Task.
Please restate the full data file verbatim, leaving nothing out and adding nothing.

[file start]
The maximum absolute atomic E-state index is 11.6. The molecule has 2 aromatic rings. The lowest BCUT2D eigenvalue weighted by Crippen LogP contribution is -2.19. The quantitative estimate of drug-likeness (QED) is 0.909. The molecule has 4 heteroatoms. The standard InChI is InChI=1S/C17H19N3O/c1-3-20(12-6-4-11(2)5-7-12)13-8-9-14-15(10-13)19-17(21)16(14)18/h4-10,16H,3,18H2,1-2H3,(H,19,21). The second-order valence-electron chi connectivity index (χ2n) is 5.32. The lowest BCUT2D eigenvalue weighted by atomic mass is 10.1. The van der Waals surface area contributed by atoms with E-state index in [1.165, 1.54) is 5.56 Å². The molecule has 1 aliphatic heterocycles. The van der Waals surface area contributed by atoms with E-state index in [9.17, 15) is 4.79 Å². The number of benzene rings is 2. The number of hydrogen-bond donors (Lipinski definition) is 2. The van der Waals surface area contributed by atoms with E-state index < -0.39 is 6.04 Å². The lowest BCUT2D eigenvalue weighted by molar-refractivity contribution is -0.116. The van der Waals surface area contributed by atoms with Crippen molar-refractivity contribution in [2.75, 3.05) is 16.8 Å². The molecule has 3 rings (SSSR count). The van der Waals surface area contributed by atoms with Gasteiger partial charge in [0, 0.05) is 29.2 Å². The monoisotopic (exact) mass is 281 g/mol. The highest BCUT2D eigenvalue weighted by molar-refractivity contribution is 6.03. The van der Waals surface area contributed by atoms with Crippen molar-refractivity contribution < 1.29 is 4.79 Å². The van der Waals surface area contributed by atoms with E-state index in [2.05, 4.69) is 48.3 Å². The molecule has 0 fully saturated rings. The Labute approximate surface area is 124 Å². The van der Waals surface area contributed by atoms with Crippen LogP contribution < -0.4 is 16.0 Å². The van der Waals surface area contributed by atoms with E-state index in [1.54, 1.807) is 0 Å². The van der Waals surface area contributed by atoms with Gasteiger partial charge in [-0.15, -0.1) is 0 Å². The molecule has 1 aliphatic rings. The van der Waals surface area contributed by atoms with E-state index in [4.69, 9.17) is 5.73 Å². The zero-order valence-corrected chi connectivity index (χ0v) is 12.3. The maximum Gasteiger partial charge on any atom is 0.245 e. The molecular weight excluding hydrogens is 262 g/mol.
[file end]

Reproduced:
The maximum absolute atomic E-state index is 11.6. The molecule has 2 aromatic rings. The lowest BCUT2D eigenvalue weighted by Crippen LogP contribution is -2.19. The quantitative estimate of drug-likeness (QED) is 0.909. The molecule has 4 heteroatoms. The standard InChI is InChI=1S/C17H19N3O/c1-3-20(12-6-4-11(2)5-7-12)13-8-9-14-15(10-13)19-17(21)16(14)18/h4-10,16H,3,18H2,1-2H3,(H,19,21). The second-order valence-electron chi connectivity index (χ2n) is 5.32. The lowest BCUT2D eigenvalue weighted by atomic mass is 10.1. The van der Waals surface area contributed by atoms with E-state index in [1.165, 1.54) is 5.56 Å². The molecule has 1 aliphatic heterocycles. The van der Waals surface area contributed by atoms with E-state index in [9.17, 15) is 4.79 Å². The number of benzene rings is 2. The number of hydrogen-bond donors (Lipinski definition) is 2. The van der Waals surface area contributed by atoms with E-state index < -0.39 is 6.04 Å². The lowest BCUT2D eigenvalue weighted by molar-refractivity contribution is -0.116. The van der Waals surface area contributed by atoms with Crippen molar-refractivity contribution in [2.75, 3.05) is 16.8 Å². The molecule has 3 rings (SSSR count). The van der Waals surface area contributed by atoms with Gasteiger partial charge in [0, 0.05) is 29.2 Å². The monoisotopic (exact) mass is 281 g/mol. The highest BCUT2D eigenvalue weighted by molar-refractivity contribution is 6.03. The van der Waals surface area contributed by atoms with Crippen molar-refractivity contribution < 1.29 is 4.79 Å². The van der Waals surface area contributed by atoms with E-state index in [2.05, 4.69) is 48.3 Å². The molecule has 0 fully saturated rings. The Labute approximate surface area is 124 Å². The van der Waals surface area contributed by atoms with Crippen LogP contribution < -0.4 is 16.0 Å². The van der Waals surface area contributed by atoms with E-state index in [1.54, 1.807) is 0 Å². The van der Waals surface area contributed by atoms with Gasteiger partial charge in [-0.15, -0.1) is 0 Å². The molecule has 1 aliphatic rings. The van der Waals surface area contributed by atoms with E-state index in [4.69, 9.17) is 5.73 Å². The zero-order valence-corrected chi connectivity index (χ0v) is 12.3. The maximum Gasteiger partial charge on any atom is 0.245 e. The molecular weight excluding hydrogens is 262 g/mol.